‘O Say Can You See’ May Not Mean the Same for Blacks

As America celebrates its 237th birthday, it is hard to imagine the nation’s capital in its infancy, much less as a Southern town that, 20 years before the Civil War, could count more free Blacks than slaves among its 20,000 residents. But that’s the setting for A Snow Storm in August, a riveting account of the 1835 race riot in Washington, D.C. and its aftermath.

The story centers on the pivotal role of ex-slave Beverly Snow, an ambitious, resourceful restaurateur when race-inspired violence gripped the then-mud caked capital city that was swaddled in immorality and drunkenness.

At the time, Whites were insecure about –and threatened by –the swelling ranks of free, Black, residents, many of them ex-slaves, in a town of 20,000 inhabitants in which slave markets still lined the two-mile route connecting the White House and the U.S. Capitol.

So when, on a hot August night, drunken slave Arthur Bowen, 18, was found in the bedroom of his owner Anna Thornton just a few blocks away from the White House, wielding an axe, it is easy to understand what fueled D.C.’s first race riot.

After all, just four years earlier, Nat Turner had, 180 miles south of Washington in Southampton County, Va., led a rebellion by a band of runaway slaves that resulted in the axe deaths of at least 50 white people before the rebels were rounded up and hanged by local authorities.

But that’s not the only reason to pick up Jefferson Morley’s extraordinary narrative of life in Washington during a period that could be labeled “Founding Fathers Behaving Badly.” There is the account of Francis Scott Key, author of the lines “…land of the free and the home of the brave…,” that, applied to the melody of an English drinking song, made up the “Star Spangled Banner.”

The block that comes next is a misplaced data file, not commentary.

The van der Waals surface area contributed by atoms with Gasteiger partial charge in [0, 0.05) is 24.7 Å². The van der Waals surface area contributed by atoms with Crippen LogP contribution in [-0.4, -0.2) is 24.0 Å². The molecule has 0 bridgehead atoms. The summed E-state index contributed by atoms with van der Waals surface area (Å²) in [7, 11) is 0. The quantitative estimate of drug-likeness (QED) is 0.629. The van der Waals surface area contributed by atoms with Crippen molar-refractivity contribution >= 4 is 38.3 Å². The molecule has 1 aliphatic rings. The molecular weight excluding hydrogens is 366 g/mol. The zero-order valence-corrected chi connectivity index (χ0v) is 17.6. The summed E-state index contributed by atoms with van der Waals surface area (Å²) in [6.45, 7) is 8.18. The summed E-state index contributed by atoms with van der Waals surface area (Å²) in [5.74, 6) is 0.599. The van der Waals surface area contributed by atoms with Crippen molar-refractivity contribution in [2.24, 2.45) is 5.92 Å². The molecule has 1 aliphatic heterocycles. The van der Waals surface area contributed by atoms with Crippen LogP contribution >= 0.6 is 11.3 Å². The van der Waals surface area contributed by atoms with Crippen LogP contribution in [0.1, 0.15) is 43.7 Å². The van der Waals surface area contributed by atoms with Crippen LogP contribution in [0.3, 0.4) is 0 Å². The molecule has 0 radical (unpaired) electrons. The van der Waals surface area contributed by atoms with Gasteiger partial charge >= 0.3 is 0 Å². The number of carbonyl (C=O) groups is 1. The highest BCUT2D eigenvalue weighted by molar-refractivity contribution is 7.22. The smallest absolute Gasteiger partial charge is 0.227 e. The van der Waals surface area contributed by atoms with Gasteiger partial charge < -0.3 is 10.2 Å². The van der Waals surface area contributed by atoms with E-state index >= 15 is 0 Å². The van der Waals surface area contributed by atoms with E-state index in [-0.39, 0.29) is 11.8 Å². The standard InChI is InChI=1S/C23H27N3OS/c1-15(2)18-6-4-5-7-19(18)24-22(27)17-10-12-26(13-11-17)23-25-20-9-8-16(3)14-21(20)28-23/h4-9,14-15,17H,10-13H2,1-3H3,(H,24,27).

Key, President Andrew Jackson’s nominee as Washington’s District Attorney, argued in favor of slavery and defended against an assault charge former congressman and future Tennessee governor and Texas president Sam Houston who pummeled a sitting member of the House of Representatives on a Washington street.

Key prosecuted Bowen for attempted murder after the slave fled from the boudoir of Anna Thornton that hot August night, just ahead of a mob that then turned on Beverly Snow, the ex-slave from Lynchburg whose affable nature, culinary skills and good looks were envied by many in Washington, where he had established a thriving restaurant business.

But Key also fought the good fight against the mob of drunken immigrants who wanted to lynch Bowen but, turned aside by a contingent of Marines from the Navy Yard, turned their blood lust onto Snow. Key’s approach is in contrast to his reputation as a White supremacist.

White supremacist Henry Clay also plays a role in the animus against Blacks. Morley writes: “While the supporters of colonization prided themselves on their humanitarianism toward Negroes, theirs was a benevolence wrapped in a prejudice that Henry Clay voiced as well as any man. Clay especially reviled those Africans in America who had managed to gain their legal freedom. “Of all classes of our population, the most vicious is that of the free colored,” Clay liked to say. “Contaminated themselves, they extend their vices to all around them.”

The hatred of Blacks was linked to, but not limited to, their impact on wages and to the belief that Blacks were inferior to Whites. But Beverly Snow believed that the future for Blacks in Washington was bright.

“The capital beckoned not as a promised land but as a refuge, a haven where a colored man just might have room enough to prove himself,” Morley writes. It was a vision that he was unable to realize until after escaping a mob and winding up in Toronto, Ontario years later.

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'O Say Can You See' May Not Mean the Same for Blacks


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